WASHINGTON, Jan. 21, 2015 – The Cuban government is expressing interest in increasing purchases of U.S. agriculture commodities in the wake of President Barack Obama's moves to establish diplomatic relations and also wants to buy some farm equipment, says Sen. Debbie Stabenow, D-Mich.

Stabenow, the ranking Democrat on the Senate Agriculture Committee, was among a delegation of congressional Democrats who visited Cuba over the weekend as a follow-up to the president's announcement that he would open an embassy in Havana and liberalize trade and travel restrictions.

The senator, whose meetings included a session with the minister of agriculture, told Agri-Pulse in an interview Wednesday that the Cubans made no commitments for new purchases, and she said their ability to increase imports will be limited until U.S. banks are allowed to finance commodity purchases.

“The financing issue is still one that is of concern to them, but there are steps we can take from within the cash model” to increase sales, she said. “We are looking for them to make decisions on the best way for our commodity groups to move forward."

She said the Cubans still must decide what commodities they want to buy. “They did not make specific commitments,” she said, but indicated interest in a range of foods, including milk, pork, beans, rice, potatoes and fruit. Cuba currently imports milk powder from New Zealand, she noted.

The Treasury Department took some actions last week to loosen financial restrictions on sales to Cuba, but the purchases still must be in cash. The new rules allow Cuba to make payments after the food is delivered, not before, and allow U.S. financial institutions to have direct relationships with Cuban banks.

The president’s plan also will allow sales of farm equipment to Cuba, and the officials indicated interest in buying tractors for the government-controlled cooperatives that farm most of Cuba’s land.

When the Cuban officials pressed the lawmakers to end the U.S. embargo, Stabenow told them that increasing their imports of American products would help opponents of the embargo make the case in Congress.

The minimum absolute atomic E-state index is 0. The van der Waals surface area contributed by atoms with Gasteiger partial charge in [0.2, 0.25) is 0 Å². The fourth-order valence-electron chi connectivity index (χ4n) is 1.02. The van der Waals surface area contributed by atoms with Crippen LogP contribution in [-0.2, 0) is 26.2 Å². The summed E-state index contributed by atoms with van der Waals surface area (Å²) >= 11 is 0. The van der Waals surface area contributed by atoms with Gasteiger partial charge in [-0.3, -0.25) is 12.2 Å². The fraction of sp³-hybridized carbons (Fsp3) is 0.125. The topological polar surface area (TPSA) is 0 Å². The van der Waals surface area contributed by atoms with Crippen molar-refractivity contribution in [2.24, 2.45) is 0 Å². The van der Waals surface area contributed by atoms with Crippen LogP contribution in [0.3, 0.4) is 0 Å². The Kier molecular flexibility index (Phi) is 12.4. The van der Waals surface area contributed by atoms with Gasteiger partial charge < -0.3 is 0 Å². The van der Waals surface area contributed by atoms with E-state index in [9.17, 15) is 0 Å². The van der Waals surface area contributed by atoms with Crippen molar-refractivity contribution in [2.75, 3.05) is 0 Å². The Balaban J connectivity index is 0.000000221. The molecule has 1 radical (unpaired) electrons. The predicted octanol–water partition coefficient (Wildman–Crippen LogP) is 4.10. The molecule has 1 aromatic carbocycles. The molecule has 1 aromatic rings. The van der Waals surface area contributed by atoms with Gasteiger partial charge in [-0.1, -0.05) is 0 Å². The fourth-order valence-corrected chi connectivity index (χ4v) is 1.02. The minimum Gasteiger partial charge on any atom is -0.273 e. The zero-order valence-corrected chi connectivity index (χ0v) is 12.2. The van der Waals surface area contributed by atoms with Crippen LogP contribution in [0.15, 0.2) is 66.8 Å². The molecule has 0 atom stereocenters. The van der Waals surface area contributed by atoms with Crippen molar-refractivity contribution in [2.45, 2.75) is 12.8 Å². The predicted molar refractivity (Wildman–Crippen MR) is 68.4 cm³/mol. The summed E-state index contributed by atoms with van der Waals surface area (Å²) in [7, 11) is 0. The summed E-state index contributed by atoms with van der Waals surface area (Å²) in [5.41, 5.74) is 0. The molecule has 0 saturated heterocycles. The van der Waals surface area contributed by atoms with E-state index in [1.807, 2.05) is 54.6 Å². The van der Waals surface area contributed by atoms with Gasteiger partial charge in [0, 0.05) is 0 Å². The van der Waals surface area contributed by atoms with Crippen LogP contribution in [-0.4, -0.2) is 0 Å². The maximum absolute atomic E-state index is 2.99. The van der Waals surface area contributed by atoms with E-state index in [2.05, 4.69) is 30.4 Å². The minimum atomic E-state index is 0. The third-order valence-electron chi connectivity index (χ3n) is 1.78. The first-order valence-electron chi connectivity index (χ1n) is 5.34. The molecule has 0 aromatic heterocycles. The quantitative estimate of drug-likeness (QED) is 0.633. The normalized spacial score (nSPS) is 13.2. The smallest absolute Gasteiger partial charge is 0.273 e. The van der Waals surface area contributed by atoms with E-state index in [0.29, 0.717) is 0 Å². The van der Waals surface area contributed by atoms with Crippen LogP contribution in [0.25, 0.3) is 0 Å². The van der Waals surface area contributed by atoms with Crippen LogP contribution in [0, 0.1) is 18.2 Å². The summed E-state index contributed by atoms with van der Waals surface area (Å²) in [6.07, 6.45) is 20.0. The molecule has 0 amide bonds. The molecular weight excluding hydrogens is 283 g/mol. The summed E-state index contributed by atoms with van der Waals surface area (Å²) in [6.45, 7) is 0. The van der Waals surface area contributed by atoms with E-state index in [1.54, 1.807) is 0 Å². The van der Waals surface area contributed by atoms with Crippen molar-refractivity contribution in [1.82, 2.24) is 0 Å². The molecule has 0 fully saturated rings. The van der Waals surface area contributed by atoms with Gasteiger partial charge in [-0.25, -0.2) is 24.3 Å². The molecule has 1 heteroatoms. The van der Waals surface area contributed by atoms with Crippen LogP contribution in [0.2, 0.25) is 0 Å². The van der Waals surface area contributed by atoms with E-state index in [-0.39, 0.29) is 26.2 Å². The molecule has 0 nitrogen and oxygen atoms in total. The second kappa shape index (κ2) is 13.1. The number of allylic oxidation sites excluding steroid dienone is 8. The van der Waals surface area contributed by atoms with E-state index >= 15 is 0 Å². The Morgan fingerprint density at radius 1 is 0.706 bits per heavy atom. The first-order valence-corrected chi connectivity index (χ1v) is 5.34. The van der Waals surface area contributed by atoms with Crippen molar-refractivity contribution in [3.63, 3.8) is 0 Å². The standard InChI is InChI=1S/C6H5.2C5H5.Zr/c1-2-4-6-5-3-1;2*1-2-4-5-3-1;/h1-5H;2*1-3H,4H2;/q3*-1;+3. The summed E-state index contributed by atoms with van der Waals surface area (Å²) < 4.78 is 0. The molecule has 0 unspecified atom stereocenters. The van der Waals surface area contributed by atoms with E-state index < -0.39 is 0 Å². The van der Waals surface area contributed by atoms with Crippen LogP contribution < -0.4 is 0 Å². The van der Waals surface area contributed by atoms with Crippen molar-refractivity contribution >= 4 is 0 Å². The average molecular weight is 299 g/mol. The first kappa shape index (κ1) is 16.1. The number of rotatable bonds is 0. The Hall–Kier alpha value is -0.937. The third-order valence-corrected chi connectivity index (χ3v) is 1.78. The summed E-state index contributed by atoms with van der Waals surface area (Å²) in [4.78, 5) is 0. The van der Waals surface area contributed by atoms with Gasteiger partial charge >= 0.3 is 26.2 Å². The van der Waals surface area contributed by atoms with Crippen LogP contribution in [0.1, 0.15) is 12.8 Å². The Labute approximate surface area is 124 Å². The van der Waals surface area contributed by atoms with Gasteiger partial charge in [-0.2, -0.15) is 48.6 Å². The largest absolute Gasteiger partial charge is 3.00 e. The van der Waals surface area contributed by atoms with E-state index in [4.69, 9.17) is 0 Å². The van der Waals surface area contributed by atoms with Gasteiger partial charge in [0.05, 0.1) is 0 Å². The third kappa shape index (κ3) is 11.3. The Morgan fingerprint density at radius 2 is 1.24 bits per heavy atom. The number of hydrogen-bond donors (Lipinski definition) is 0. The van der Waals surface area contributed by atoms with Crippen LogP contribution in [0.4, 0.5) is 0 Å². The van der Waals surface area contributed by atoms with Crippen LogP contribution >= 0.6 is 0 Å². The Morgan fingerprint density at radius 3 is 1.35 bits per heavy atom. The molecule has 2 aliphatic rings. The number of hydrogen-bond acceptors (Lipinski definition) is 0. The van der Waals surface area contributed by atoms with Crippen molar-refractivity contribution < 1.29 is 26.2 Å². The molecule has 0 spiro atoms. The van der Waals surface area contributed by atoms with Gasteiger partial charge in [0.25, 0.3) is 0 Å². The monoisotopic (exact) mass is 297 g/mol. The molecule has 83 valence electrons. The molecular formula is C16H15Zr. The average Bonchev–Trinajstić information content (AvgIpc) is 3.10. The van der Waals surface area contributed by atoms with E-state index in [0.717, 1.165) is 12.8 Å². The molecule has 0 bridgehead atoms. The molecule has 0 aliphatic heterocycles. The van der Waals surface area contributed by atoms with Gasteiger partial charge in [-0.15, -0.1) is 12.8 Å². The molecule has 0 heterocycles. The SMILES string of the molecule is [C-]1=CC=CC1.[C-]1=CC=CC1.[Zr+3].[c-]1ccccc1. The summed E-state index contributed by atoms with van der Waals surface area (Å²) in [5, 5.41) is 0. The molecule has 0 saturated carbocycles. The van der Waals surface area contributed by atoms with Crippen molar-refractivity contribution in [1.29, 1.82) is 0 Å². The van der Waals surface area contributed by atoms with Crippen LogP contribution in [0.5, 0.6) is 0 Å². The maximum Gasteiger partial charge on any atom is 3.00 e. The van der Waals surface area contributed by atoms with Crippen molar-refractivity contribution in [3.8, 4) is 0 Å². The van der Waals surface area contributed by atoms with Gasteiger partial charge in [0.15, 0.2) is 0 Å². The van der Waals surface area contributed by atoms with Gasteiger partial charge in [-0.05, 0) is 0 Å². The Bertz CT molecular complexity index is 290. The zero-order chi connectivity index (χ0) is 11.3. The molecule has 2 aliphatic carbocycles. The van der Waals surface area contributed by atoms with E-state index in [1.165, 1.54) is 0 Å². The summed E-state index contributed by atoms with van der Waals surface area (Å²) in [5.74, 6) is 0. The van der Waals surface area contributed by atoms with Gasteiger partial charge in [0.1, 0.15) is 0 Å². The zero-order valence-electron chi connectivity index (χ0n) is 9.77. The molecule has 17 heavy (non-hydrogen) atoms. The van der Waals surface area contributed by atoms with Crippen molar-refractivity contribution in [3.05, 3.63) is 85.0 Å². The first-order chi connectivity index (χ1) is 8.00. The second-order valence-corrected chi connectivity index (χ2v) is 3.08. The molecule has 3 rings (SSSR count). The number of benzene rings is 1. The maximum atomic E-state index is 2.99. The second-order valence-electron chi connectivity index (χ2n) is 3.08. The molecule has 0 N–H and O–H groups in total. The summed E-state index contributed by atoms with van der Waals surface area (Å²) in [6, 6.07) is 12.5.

“They were very interested in knowing what will happen on the embargo and what the prospects were and would like very much to see the embargo lifted,” Stabenow said.

“I indicated to them that if we could show positive results of the president’s actions by creating trade deals … that would be a good sign in getting the votes to lift the embargo.”

It was the second visit to Cuba for Stabenow, and she said she will make a third trip to follow up on the specific opportunities for agricultural trade. She plans next time, for example, to meet with the ministry that handles purchases of imports. In the meantime, she said she will be talking to U.S. commodity groups and businesses about possible sales to Cuba.

She said she also will be encouraging American specialists in urban agriculture to attend an upcoming conference on the issue in Cuba.

The congressional delegation, which included Sens. Patrick Leahy of Vermont and Sheldon Whitehouse of Rhode Island, also met with 15 dissidents representing various organizations, a couple of whom expressed opposition to any U.S. moves that recognize the Castro government, she said. The organizations gave the lawmakers a list of dissidents still being held by the government.

A top State Department official arrived in Cuba Wednesday for talks on restoring diplomatic relations between the two countries. During Obama's State of the Union message Tuesday, he repeated his call for ending the embargo.  “When what you’re doing doesn’t work for fifty years, it’s time to try something new,” he said.